SAO PAULO/BRASILIA (Reuters) - President Dilma Rousseff expects a bribery scandal at state-run oil company Petrobras to deteriorate in coming months, aides say, with arrests possible for some political allies and potentially serious damage to an economy that is already struggling.
Prosecutors say corrupt officials siphoned billions of dollars from Petroleo Brasileiro SA, as the company is formally known, into the coffers of several parties including Rousseff’s Workers’ Party.
The probe has already resulted in the arrest of two former Petrobras officials as well as executives from eight of Brazil’s 10 biggest construction companies, which prosecutors say were part of the scheme. More arrests are expected.
“The only thing we know is that things will get worse,” a senior official close to Rousseff told Reuters.
Rousseff was chairwoman of Petrobras’ board from 2003 to 2010, but she has denied any knowledge of graft and opposition parties have ruled out seeking her impeachment for now.
An uncharismatic career civil servant who has largely shunned the backroom dealing common in Brasilia, Rousseff will not try to stop the investigation from sweeping up guilty politicians, even those from her party, aides say. Local media say as many as 70 members of Congress could be implicated.
“We want this investigation to go forward in full,” she said in a speech Thursday. “Brazil will come out of this stronger.”
Rousseff is more worried about limiting the damage to the economy, which suffered a light recession earlier this year and faced the possibility of another one in 2015 even before the scandal broke.
However, the official said “there aren’t many good options,” and that the ball appears to be primarily in the court of prosecutors and the companies involved.
Under local law, companies found guilty of bribery can be barred from doing business with the government for two years.
Yet the construction companies under investigation are so big, with combined revenues of 150 billion reais ($58 billion) and projects from hydroelectric dams to preparations for the 2016 Olympics in Rio de Janeiro, that broad suspensions could badly damage the economy.
The companies are also major suppliers to Petrobras, which would struggle to find alternatives to execute projects.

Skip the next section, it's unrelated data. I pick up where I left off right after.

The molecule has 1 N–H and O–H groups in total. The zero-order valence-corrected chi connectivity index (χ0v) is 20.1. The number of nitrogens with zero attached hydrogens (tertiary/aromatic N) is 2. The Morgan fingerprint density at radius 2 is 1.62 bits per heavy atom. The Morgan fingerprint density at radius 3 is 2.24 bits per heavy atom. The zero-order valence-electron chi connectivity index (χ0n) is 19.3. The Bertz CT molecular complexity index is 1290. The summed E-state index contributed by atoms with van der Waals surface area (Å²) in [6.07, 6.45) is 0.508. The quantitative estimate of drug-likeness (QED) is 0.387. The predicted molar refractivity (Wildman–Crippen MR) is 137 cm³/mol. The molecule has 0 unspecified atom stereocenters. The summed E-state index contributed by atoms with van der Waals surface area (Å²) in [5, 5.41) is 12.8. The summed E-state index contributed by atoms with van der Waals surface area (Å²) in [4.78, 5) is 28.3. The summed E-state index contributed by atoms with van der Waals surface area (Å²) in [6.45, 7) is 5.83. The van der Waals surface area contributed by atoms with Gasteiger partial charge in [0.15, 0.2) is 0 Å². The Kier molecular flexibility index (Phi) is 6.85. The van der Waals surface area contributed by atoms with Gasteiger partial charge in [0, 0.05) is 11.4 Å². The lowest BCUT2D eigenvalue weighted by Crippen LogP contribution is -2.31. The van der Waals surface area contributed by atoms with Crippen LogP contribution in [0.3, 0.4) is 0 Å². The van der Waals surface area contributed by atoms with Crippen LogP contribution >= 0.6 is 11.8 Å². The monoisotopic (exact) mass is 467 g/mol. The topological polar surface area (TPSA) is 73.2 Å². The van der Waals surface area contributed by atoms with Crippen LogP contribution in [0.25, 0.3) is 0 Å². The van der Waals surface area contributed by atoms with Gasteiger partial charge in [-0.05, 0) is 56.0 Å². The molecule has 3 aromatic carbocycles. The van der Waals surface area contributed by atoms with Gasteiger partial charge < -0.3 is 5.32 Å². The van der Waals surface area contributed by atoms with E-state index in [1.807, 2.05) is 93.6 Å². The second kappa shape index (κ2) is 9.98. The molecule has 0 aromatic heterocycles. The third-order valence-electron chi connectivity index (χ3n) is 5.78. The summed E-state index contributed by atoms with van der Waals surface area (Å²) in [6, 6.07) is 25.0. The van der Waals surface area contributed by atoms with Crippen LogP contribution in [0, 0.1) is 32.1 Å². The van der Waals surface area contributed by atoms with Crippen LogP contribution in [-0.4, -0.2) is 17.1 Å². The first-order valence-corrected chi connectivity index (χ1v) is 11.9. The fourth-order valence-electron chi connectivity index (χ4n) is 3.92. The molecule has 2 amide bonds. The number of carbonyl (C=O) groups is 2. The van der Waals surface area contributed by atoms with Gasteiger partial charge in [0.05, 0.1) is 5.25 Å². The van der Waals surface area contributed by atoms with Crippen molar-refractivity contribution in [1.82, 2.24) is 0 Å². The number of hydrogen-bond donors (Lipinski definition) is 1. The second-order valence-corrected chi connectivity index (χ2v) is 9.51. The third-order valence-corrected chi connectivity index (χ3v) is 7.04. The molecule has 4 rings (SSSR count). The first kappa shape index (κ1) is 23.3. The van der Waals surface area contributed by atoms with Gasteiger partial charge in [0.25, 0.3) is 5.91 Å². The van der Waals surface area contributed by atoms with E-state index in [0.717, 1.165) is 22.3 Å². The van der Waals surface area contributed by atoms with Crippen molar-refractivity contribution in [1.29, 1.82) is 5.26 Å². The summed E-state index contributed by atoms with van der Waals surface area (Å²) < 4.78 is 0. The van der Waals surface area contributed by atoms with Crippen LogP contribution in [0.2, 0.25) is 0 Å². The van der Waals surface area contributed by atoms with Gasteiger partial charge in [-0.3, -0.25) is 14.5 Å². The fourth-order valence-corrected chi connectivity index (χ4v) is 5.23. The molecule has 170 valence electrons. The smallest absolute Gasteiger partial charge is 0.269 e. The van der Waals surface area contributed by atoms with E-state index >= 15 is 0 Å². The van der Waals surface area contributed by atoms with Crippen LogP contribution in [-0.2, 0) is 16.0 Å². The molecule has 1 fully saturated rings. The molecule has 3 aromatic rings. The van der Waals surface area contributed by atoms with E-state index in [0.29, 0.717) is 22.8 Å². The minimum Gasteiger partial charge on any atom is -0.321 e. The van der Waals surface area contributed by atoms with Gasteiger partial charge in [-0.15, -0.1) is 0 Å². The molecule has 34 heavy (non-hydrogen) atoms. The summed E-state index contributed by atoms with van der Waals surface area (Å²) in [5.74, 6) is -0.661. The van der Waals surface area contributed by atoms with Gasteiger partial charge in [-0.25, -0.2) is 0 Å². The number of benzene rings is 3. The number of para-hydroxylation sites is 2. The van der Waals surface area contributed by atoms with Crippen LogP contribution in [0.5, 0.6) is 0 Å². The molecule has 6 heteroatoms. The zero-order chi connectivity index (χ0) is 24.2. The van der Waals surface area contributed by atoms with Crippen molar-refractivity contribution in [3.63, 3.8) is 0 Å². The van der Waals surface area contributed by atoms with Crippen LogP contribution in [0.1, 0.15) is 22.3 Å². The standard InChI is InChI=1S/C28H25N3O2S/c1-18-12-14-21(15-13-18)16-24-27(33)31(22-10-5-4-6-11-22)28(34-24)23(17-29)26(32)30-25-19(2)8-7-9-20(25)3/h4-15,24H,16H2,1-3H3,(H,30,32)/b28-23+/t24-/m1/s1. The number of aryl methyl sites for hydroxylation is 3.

Just a 10 percent cut to Petrobras’ investment budget could cause Brazil’s economy to grow 0.5 percentage points less next year, some economists said.
The scandal has nudged Rousseff toward appointing a more market-friendly figure as finance minister who will try to keep investment from falling even further, aides said. An announcement is expected later Friday.
Some in Brasilia have accused Rousseff of largely disappearing from public view since being re-elected on Oct. 26 and say she should be more actively identifying and firing officials involved and taking more concrete steps to restore investor confidence, such as announcing budget cuts.
“The government is stunned. It is completely paralyzed and rudderless,” Senator Jose Agripino, leader of the opposition Democrats Party, told Reuters.
A congressional leader for the Brazilian Social Democracy Party (PSDB), the biggest opposition party, filed a motion with judicial oversight bodies on Thursday to fire Petrobras CEO Maria das Gracas Foster.
Yet Rousseff has, so far, stood by Foster, who has been described as one of her only close friends in public life.
The director of Brazil’s comptroller general said the body could hand down a suspension of government contracts for construction companies convicted of corruption.
“The risk exists,” Jorge Hage told Reuters on Friday. “It’s the law.”
To avoid such a ban, Hage said guilty companies could have to negotiate a deal in which they would return illicitly gained money, renegotiate contracts that included bribes, and identify individuals who received bribes.
“We hope they all have the good sense to take steps to repair the damage done,” Hage said.
That could require some degree of coordination among the companies. Some politicians have suggested the government could informally help broker such a deal but it would need the kind of negotiating finesse and communications skill that Rousseff has not shown.
Recent developments suggest Rousseff and other parties may have some leeway to manage the crisis.
An assistant to the judge overseeing the Petrobras case told Reuters this week that the investigation could continue for two years or more. A trial could take even longer in a country where big cases often drag on for more than a decade.
The economy has also shown some bright spots, with inflation slowing a bit and unemployment hitting a new monthly low in October, although other data shows payrolls shrinking.
Aides to Rousseff are hoping for a repeat of 2011, when a wave of smaller corruption allegations actually led her popularity to rise because she fired some involved.
“The fight against corruption has never been as strong as it is now in my government,” Rousseff said Thursday. “There is no pressure at all from the government to block investigations.”
Additional reporting by Brad Haynes; Editing by Kieran Murray